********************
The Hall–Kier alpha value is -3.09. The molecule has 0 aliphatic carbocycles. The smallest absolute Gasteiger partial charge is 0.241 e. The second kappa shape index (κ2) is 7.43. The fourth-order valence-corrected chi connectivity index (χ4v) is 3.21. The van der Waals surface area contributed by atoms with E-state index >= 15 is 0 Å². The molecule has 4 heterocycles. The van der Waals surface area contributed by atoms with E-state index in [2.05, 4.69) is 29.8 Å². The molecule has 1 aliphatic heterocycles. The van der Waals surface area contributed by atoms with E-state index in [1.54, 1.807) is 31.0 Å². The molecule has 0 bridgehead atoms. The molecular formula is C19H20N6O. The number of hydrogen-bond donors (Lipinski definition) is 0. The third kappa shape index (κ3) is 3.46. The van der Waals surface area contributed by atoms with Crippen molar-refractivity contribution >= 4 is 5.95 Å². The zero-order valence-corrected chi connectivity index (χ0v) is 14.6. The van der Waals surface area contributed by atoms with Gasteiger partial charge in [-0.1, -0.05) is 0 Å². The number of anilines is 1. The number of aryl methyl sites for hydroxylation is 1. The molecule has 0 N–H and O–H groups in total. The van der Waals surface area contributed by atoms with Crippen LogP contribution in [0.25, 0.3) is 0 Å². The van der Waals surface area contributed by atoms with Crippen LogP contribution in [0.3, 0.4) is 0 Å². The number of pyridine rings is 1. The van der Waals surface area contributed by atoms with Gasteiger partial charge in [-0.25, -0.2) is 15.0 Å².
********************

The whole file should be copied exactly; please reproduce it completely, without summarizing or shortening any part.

The Hall–Kier alpha value is -3.09. The molecule has 0 aliphatic carbocycles. The smallest absolute Gasteiger partial charge is 0.241 e. The second kappa shape index (κ2) is 7.43. The fourth-order valence-corrected chi connectivity index (χ4v) is 3.21. The van der Waals surface area contributed by atoms with E-state index >= 15 is 0 Å². The molecule has 4 heterocycles. The van der Waals surface area contributed by atoms with E-state index in [2.05, 4.69) is 29.8 Å². The molecule has 1 aliphatic heterocycles. The van der Waals surface area contributed by atoms with E-state index in [1.54, 1.807) is 31.0 Å². The molecule has 0 bridgehead atoms. The molecular formula is C19H20N6O. The number of hydrogen-bond donors (Lipinski definition) is 0. The third kappa shape index (κ3) is 3.46. The van der Waals surface area contributed by atoms with Crippen molar-refractivity contribution >= 4 is 5.95 Å². The zero-order valence-corrected chi connectivity index (χ0v) is 14.6. The van der Waals surface area contributed by atoms with Gasteiger partial charge in [-0.1, -0.05) is 0 Å². The number of anilines is 1. The number of aryl methyl sites for hydroxylation is 1. The molecule has 0 N–H and O–H groups in total. The van der Waals surface area contributed by atoms with Crippen LogP contribution in [0.25, 0.3) is 0 Å². The van der Waals surface area contributed by atoms with Crippen LogP contribution in [0.3, 0.4) is 0 Å². The number of pyridine rings is 1. The van der Waals surface area contributed by atoms with Gasteiger partial charge in [-0.25, -0.2) is 15.0 Å².